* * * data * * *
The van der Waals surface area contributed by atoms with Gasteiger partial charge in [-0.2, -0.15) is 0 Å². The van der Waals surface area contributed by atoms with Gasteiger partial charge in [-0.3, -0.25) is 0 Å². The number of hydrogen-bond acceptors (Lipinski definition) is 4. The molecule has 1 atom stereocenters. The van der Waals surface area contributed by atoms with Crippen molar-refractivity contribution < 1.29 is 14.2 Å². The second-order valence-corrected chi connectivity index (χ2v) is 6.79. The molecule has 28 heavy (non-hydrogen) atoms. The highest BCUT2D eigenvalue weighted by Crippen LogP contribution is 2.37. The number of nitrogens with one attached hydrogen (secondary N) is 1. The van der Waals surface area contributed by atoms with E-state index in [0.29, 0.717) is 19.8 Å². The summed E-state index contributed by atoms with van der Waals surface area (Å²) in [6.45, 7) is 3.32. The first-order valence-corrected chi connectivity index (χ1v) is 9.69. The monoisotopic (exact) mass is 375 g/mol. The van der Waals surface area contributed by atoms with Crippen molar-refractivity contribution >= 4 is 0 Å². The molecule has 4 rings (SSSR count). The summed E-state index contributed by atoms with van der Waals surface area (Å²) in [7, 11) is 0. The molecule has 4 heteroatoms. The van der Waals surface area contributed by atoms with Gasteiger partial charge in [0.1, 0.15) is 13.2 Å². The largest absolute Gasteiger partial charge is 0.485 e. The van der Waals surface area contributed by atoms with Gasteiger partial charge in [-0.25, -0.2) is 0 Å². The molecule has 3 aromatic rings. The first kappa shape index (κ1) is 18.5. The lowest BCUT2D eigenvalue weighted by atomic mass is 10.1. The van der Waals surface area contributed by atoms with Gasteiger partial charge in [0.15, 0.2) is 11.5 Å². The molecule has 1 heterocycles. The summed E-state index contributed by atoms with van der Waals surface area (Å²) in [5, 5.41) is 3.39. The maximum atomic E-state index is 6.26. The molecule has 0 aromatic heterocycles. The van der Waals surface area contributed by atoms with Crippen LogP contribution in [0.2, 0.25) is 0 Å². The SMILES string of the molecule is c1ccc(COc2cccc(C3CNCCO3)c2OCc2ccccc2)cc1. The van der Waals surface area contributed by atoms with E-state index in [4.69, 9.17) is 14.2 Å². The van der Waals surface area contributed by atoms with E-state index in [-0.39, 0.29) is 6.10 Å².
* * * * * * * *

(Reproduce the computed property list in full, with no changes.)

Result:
The van der Waals surface area contributed by atoms with Gasteiger partial charge in [-0.2, -0.15) is 0 Å². The van der Waals surface area contributed by atoms with Gasteiger partial charge in [-0.3, -0.25) is 0 Å². The number of hydrogen-bond acceptors (Lipinski definition) is 4. The molecule has 1 atom stereocenters. The van der Waals surface area contributed by atoms with Crippen molar-refractivity contribution < 1.29 is 14.2 Å². The second-order valence-corrected chi connectivity index (χ2v) is 6.79. The molecule has 28 heavy (non-hydrogen) atoms. The highest BCUT2D eigenvalue weighted by Crippen LogP contribution is 2.37. The number of nitrogens with one attached hydrogen (secondary N) is 1. The van der Waals surface area contributed by atoms with E-state index in [0.29, 0.717) is 19.8 Å². The summed E-state index contributed by atoms with van der Waals surface area (Å²) in [6.45, 7) is 3.32. The first-order valence-corrected chi connectivity index (χ1v) is 9.69. The monoisotopic (exact) mass is 375 g/mol. The van der Waals surface area contributed by atoms with Crippen molar-refractivity contribution >= 4 is 0 Å². The molecule has 4 rings (SSSR count). The summed E-state index contributed by atoms with van der Waals surface area (Å²) in [7, 11) is 0. The molecule has 4 heteroatoms. The van der Waals surface area contributed by atoms with Gasteiger partial charge in [0.1, 0.15) is 13.2 Å². The largest absolute Gasteiger partial charge is 0.485 e. The van der Waals surface area contributed by atoms with Gasteiger partial charge in [-0.25, -0.2) is 0 Å². The molecule has 3 aromatic rings. The first kappa shape index (κ1) is 18.5. The lowest BCUT2D eigenvalue weighted by atomic mass is 10.1. The van der Waals surface area contributed by atoms with Gasteiger partial charge in [0.15, 0.2) is 11.5 Å². The molecule has 1 heterocycles. The summed E-state index contributed by atoms with van der Waals surface area (Å²) in [5, 5.41) is 3.39. The maximum atomic E-state index is 6.26. The molecule has 0 aromatic heterocycles. The van der Waals surface area contributed by atoms with Crippen LogP contribution in [0.2, 0.25) is 0 Å². The SMILES string of the molecule is c1ccc(COc2cccc(C3CNCCO3)c2OCc2ccccc2)cc1. The van der Waals surface area contributed by atoms with E-state index in [4.69, 9.17) is 14.2 Å². The van der Waals surface area contributed by atoms with E-state index in [-0.39, 0.29) is 6.10 Å².